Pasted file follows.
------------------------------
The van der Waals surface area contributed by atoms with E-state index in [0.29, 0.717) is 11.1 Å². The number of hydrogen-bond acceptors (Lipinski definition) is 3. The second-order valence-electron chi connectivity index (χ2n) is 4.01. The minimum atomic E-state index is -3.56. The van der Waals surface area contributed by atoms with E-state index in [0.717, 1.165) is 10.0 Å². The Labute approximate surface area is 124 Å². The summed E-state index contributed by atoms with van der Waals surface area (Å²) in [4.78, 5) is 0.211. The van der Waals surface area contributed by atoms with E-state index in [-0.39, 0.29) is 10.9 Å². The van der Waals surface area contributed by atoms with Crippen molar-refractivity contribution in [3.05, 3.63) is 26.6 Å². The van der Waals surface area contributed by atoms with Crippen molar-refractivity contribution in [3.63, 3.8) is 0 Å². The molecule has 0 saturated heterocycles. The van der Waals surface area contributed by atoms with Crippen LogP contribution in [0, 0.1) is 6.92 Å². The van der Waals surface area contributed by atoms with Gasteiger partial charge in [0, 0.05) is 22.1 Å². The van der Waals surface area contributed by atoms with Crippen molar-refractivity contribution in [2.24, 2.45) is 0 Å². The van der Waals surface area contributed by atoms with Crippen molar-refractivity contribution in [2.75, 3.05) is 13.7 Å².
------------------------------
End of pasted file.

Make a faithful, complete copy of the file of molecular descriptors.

The van der Waals surface area contributed by atoms with E-state index in [0.29, 0.717) is 11.1 Å². The number of hydrogen-bond acceptors (Lipinski definition) is 3. The second-order valence-electron chi connectivity index (χ2n) is 4.01. The minimum atomic E-state index is -3.56. The van der Waals surface area contributed by atoms with E-state index in [0.717, 1.165) is 10.0 Å². The Labute approximate surface area is 124 Å². The summed E-state index contributed by atoms with van der Waals surface area (Å²) in [4.78, 5) is 0.211. The van der Waals surface area contributed by atoms with E-state index in [-0.39, 0.29) is 10.9 Å². The van der Waals surface area contributed by atoms with Crippen molar-refractivity contribution in [3.05, 3.63) is 26.6 Å². The van der Waals surface area contributed by atoms with Crippen molar-refractivity contribution in [3.63, 3.8) is 0 Å². The molecule has 0 saturated heterocycles. The van der Waals surface area contributed by atoms with Crippen LogP contribution in [0, 0.1) is 6.92 Å². The van der Waals surface area contributed by atoms with Gasteiger partial charge in [0, 0.05) is 22.1 Å². The van der Waals surface area contributed by atoms with Crippen molar-refractivity contribution in [2.24, 2.45) is 0 Å². The van der Waals surface area contributed by atoms with Crippen molar-refractivity contribution in [2.75, 3.05) is 13.7 Å².